As far as recognition of a four-year degree is concerned, it is well known that what DU does today, other universities in the country do tomorrow.

Respect for statutory bodies and processes is of utmost concern and being an insider, the current Vice-Chancellor would know this much better than anyone else. In fact, never before has any Vice-Chancellor reached out to the stakeholders as he has. The focus and special attention being given to the Non-Collegiate Women’s Education Board is worth mentioning because the girls in the programme are from extremely poor and weak backgrounds. Through his innovative practices, he has found new and better ways of understanding and communicating with students and teachers of this vast university that has between four and five lakh students on its rolls. Decisions of such a huge implication require both formal and informal consultations with the stakeholders. Credit must be given to the university administration for creating new channels of communication where none existed, aside from the politically-fragmented Delhi University Teachers’ Association. The meeting of the teachers-in-charge, followed by meetings with parents and students were the first of their kind. They were held to map the mood of the stakeholders. Given the composition of the statutory bodies such as the Academic Council and the Executive Council, getting the scheme and courses approved would have been a forgone conclusion. Yet the administration chose to converse with the stakeholders, proof enough of its democratic functioning. It is evident that the younger members of the academia are supportive of the FYUP and their participation in large numbers in the Academic Congress as well as in the framing of syllabi proves it.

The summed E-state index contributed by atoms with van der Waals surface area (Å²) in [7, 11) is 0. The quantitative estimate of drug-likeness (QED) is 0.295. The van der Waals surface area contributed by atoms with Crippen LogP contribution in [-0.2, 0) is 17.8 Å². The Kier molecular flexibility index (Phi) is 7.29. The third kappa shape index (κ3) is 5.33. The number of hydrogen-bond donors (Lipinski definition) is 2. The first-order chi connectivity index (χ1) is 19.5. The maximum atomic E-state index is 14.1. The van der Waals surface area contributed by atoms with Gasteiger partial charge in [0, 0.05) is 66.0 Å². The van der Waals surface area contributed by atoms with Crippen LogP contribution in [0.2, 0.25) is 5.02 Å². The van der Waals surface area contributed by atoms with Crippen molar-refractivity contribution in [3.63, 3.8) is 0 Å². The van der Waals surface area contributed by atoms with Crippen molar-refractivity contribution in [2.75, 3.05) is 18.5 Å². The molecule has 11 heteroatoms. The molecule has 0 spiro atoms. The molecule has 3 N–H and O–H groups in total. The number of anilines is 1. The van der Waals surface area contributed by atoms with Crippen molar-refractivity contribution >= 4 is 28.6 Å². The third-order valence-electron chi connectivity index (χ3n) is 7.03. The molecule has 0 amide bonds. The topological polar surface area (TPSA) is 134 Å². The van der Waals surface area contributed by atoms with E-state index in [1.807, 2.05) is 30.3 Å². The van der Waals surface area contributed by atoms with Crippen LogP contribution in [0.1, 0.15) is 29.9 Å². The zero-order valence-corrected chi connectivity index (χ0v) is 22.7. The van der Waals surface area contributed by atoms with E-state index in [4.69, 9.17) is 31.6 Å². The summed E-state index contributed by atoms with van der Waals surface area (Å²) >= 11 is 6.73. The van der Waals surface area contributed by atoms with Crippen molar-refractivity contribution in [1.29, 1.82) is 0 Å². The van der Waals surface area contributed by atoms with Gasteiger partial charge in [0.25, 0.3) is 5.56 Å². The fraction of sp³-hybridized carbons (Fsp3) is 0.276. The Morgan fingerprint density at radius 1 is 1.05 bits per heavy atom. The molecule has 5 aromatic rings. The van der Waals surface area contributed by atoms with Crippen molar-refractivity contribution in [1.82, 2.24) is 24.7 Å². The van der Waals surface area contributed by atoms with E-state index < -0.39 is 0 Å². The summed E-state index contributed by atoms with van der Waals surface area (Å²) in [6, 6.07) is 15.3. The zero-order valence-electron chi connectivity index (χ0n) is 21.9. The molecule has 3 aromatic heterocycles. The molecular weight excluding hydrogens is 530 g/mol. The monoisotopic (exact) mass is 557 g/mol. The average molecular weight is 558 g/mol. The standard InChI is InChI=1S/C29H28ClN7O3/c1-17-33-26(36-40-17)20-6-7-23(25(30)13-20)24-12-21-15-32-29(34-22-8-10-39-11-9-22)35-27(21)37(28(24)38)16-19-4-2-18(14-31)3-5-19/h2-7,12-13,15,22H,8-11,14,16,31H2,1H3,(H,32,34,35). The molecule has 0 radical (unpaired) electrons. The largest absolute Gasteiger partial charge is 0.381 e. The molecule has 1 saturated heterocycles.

Changing communication

The accusation that syllabi have been framed in haste is amusing. Are tardy decisions always better decisions? In their eagerness to trash the FYUP, its critics tend to ignore the massive transformation in communication styles. Assembly-based discussions and deliberations have made way for cyber discussions where conclusions and consensus are much easier to reach.

Transitory processes are often painful but they tend to settle down over a period of time. Great institutions have all gone through such phases. It would be premature to conclude that a great institution like DU can be ruined by one or other such phase. The system’s resilience is in its structure, of which teachers and students form the core.

(Chandrachur Singh is an assistant professor of Political Science at Hindu College, University of Delhi. He is the India Research Outreach Coordinator and Universitas 21 doctoral fellow at the College of Social Sciences, University of Birmingham, U.K. The views expressed are personal.)